In early stage lung cancer, VATS lobectomy is associated with significantly lower in-hospital complications and shorter length of stay compared to open lobectomy. This was achieved without any compromise to early oncologic outcomes (pathologic complete resection and upstaging of mediastinal lymph nodes) nor any difference in serious adverse events in the early post-operative period.

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    PL03 - Relevant Aspects of Lung Cancer Management (ID 90)

    • Event: WCLC 2019
    • Type: Plenary Session
    • Track: Advanced NSCLC
    • Presentations: 1
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      PL03.01 - Establishing a Nurse Led Follow-Up Service for Patients With Resected Early Stage Lung Cancer (ID 3591)

      09:15 - 10:45  |  Author(s): Elizabeth Belcher

      • Abstract
      • Slides


      Specialist nursing roles within thoracic surgical centres in the UK are unique to each centre and develop to meet the needs of the local service. In Oxford we identified that the follow-up of patients after resection of early stage lung cancer could be improved and would be suitable for management by a specialist nurse.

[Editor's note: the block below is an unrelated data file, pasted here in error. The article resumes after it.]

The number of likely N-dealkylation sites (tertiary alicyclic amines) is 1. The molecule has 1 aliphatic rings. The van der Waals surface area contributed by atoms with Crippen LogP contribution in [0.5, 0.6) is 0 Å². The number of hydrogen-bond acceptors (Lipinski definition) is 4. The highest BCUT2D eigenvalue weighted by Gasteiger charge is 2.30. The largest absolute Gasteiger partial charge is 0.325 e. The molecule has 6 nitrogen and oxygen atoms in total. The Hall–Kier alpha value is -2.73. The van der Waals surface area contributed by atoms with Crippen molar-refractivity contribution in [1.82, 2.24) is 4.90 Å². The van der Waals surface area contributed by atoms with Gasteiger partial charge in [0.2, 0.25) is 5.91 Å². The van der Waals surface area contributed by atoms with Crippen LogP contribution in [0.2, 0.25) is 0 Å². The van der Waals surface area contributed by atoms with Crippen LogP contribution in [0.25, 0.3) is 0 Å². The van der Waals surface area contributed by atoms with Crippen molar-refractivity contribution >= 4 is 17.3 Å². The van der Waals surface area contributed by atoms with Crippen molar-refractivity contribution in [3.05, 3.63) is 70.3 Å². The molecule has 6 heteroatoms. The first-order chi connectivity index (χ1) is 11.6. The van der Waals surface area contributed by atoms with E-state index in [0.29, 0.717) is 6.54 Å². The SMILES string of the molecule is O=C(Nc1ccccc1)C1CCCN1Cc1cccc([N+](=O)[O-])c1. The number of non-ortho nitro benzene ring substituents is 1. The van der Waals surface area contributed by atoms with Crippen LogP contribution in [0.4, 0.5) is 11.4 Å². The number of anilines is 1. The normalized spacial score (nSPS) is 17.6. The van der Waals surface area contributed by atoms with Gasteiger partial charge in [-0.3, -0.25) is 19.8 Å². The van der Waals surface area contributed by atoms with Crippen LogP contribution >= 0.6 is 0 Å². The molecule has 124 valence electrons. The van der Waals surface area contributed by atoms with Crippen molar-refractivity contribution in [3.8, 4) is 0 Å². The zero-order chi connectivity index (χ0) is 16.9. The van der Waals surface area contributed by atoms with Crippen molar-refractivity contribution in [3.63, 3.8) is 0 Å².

Prior to the introduction of the specialist nursing role patients were reviewed by the junior doctors working in the clinic, offering limited continuity of care and often presenting challenges in following-up abnormal results.

      Following the successful development of a nurse led early follow-up clinic1 we instituted a nurse led CT follow-up program for patients on long term surgical follow-up after resection of lung cancer.

      Guidelines recommend that patients are followed up after lung cancer resection2, how this is provided is at the discretion of each individual service and varies in the imaging modality and frequency of interventions3.

      Following review of international guidelines3 and in conjunction with the lung cancer multidisciplinary team we devised a CT follow-up program:

      • CT chest, abdomen and pelvis every 6 months for 2 years after surgery followed by an appointment to be given the results.

      • CT chest, abdomen and pelvis at 3, 4 and 5 years after surgery followed by an appointment to be given the results.

      All patients undergoing lung cancer resection, where adjuvant treatment is either not indicated or declined, are entered into the follow-up program (see diagram). The programme is co-ordinated and CT results triaged by the specialist nurse.

      Following successful introduction of nurse led follow-up in the face to face clinics we found that feedback from patients on our CT follow-up programme indicated they find two trips to the hospital burdensome and they frequently requested results of surveillance imaging over the telephone. In addition, limited capacity in the thoracic surgery clinics led to patients waiting a long time for a face to face appointment to be informed of their imaging results. To address these issues, we developed a model of nurse led telephone follow-up after surveillance imaging. The criteria for telephone appointments are:

      • CT results show no abnormality or minor changes requiring a repeat CT chest in 3 months

      • Patients can communicate adequately over the telephone: